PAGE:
Wednesday, October 21, 2009
Gee, you'd think that, having brought the late, great U.K. housing bubble back to life, Prime Minister Gordon Brown and Bank of England Governor Mervyn King would be patting each other on the back. Apparently not.
Here's Mervyn King in a sobering speech from last night where he rails against "too big to fail" and the dangerous mix of commercial banks and investment banks under the same roof.
King describes the basic problem as "Never in the field of financial endeavor has so much money been owed by so few to so many", a condition that also exists in the U.S.
Gordon Brown doesn't seem to see things the same way in a dangerous, Larry Summers sort of way as detailed in this story in the Telegraph.
Mr Brown told MPs that "the difference between having a retail and investment bank is not the cause of the problem."Mr. King has an ally in Paul Volcker, however, neither seems to be having much success spurring legislators to action, outgunned by lobbyists, on this side of the Atlantic at least.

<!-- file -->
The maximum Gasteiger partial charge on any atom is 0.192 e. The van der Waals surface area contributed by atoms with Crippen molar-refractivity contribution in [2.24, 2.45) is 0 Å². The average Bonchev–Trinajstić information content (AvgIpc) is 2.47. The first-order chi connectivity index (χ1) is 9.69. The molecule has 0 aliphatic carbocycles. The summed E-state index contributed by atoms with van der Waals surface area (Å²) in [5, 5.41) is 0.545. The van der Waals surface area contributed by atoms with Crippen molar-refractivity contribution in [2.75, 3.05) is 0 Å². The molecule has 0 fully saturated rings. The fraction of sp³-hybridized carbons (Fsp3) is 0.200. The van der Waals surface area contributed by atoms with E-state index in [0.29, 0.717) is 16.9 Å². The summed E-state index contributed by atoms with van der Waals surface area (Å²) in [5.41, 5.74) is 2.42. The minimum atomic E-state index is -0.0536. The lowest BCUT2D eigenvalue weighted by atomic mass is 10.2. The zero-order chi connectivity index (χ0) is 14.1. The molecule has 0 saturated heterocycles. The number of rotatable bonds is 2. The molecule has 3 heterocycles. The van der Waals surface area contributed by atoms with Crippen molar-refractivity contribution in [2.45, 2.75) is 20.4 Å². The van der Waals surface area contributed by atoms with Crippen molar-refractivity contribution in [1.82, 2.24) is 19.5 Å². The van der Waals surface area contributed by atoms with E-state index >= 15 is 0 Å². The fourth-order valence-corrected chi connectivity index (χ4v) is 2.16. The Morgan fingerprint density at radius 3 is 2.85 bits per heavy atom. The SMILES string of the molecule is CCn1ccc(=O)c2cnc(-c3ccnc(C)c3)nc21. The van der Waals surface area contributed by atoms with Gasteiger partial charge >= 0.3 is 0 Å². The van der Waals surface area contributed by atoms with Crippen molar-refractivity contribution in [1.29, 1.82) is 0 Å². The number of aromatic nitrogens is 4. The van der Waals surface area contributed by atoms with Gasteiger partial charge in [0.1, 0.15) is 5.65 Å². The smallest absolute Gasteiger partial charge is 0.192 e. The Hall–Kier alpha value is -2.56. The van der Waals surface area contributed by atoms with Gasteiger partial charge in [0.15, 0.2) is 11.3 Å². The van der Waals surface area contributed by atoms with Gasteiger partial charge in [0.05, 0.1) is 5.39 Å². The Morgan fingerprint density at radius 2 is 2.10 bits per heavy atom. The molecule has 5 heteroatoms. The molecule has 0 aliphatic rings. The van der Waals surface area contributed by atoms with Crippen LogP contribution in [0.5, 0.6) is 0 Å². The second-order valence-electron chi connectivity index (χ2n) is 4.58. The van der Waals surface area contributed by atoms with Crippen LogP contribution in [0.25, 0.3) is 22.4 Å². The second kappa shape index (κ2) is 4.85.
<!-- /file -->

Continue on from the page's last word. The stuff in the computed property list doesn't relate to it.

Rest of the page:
The Prime Minister added that "the cause of the problem is that banks have been insufficiently regulated at a global level."
Governments in the UK and US have tacitly ruled out splitting up the biggest banks and opted instead to scrutinise them more actively.
In a speech in Edinburgh, the Governor said "It is in our collective interest to reduce the dependence of so many households and businesses on so few institutions that engage in so many risky activities. The case for a serious review of how the banking industry is structured and regulated is strong."
George Osborne, the shadow chancellor, described Mr King's analysis as "powerful and persuasive”.